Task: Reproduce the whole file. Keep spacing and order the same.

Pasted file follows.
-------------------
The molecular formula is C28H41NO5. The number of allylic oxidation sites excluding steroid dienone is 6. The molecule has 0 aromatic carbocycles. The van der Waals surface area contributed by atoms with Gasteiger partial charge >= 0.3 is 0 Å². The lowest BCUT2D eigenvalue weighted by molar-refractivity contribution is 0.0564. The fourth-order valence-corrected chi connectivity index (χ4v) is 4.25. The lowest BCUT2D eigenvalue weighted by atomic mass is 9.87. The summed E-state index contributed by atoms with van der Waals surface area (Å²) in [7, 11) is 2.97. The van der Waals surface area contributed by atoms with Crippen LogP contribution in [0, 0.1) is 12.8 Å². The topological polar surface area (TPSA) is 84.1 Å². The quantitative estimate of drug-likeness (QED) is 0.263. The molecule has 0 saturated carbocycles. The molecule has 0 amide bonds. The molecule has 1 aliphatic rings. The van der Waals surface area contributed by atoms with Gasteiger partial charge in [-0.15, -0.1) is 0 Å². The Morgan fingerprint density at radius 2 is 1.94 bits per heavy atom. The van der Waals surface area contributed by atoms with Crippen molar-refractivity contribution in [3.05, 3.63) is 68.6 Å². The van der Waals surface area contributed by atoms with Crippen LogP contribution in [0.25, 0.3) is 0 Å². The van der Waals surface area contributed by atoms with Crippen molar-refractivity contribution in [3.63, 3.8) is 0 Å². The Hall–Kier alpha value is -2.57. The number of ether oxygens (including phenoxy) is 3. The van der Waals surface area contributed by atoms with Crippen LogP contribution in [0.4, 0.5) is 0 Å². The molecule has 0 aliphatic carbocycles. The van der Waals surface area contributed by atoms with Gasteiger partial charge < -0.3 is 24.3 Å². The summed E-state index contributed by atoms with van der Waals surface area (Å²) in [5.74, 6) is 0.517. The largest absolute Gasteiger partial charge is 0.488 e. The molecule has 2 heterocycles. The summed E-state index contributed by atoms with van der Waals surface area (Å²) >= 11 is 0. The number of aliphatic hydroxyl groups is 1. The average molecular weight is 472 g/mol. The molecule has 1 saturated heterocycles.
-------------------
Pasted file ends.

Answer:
The molecular formula is C28H41NO5. The number of allylic oxidation sites excluding steroid dienone is 6. The molecule has 0 aromatic carbocycles. The van der Waals surface area contributed by atoms with Gasteiger partial charge >= 0.3 is 0 Å². The lowest BCUT2D eigenvalue weighted by molar-refractivity contribution is 0.0564. The fourth-order valence-corrected chi connectivity index (χ4v) is 4.25. The lowest BCUT2D eigenvalue weighted by atomic mass is 9.87. The summed E-state index contributed by atoms with van der Waals surface area (Å²) in [7, 11) is 2.97. The van der Waals surface area contributed by atoms with Crippen LogP contribution in [0, 0.1) is 12.8 Å². The topological polar surface area (TPSA) is 84.1 Å². The quantitative estimate of drug-likeness (QED) is 0.263. The molecule has 0 saturated carbocycles. The molecule has 0 amide bonds. The molecule has 1 aliphatic rings. The van der Waals surface area contributed by atoms with Gasteiger partial charge in [-0.15, -0.1) is 0 Å². The Morgan fingerprint density at radius 2 is 1.94 bits per heavy atom. The van der Waals surface area contributed by atoms with Crippen molar-refractivity contribution in [3.05, 3.63) is 68.6 Å². The van der Waals surface area contributed by atoms with Crippen LogP contribution in [0.25, 0.3) is 0 Å². The van der Waals surface area contributed by atoms with Crippen molar-refractivity contribution in [3.63, 3.8) is 0 Å². The Hall–Kier alpha value is -2.57. The number of ether oxygens (including phenoxy) is 3. The van der Waals surface area contributed by atoms with Crippen LogP contribution in [0.4, 0.5) is 0 Å². The molecule has 0 aliphatic carbocycles. The van der Waals surface area contributed by atoms with Gasteiger partial charge < -0.3 is 24.3 Å². The summed E-state index contributed by atoms with van der Waals surface area (Å²) in [5.74, 6) is 0.517. The largest absolute Gasteiger partial charge is 0.488 e. The molecule has 2 heterocycles. The summed E-state index contributed by atoms with van der Waals surface area (Å²) >= 11 is 0. The number of aliphatic hydroxyl groups is 1. The average molecular weight is 472 g/mol. The molecule has 1 saturated heterocycles.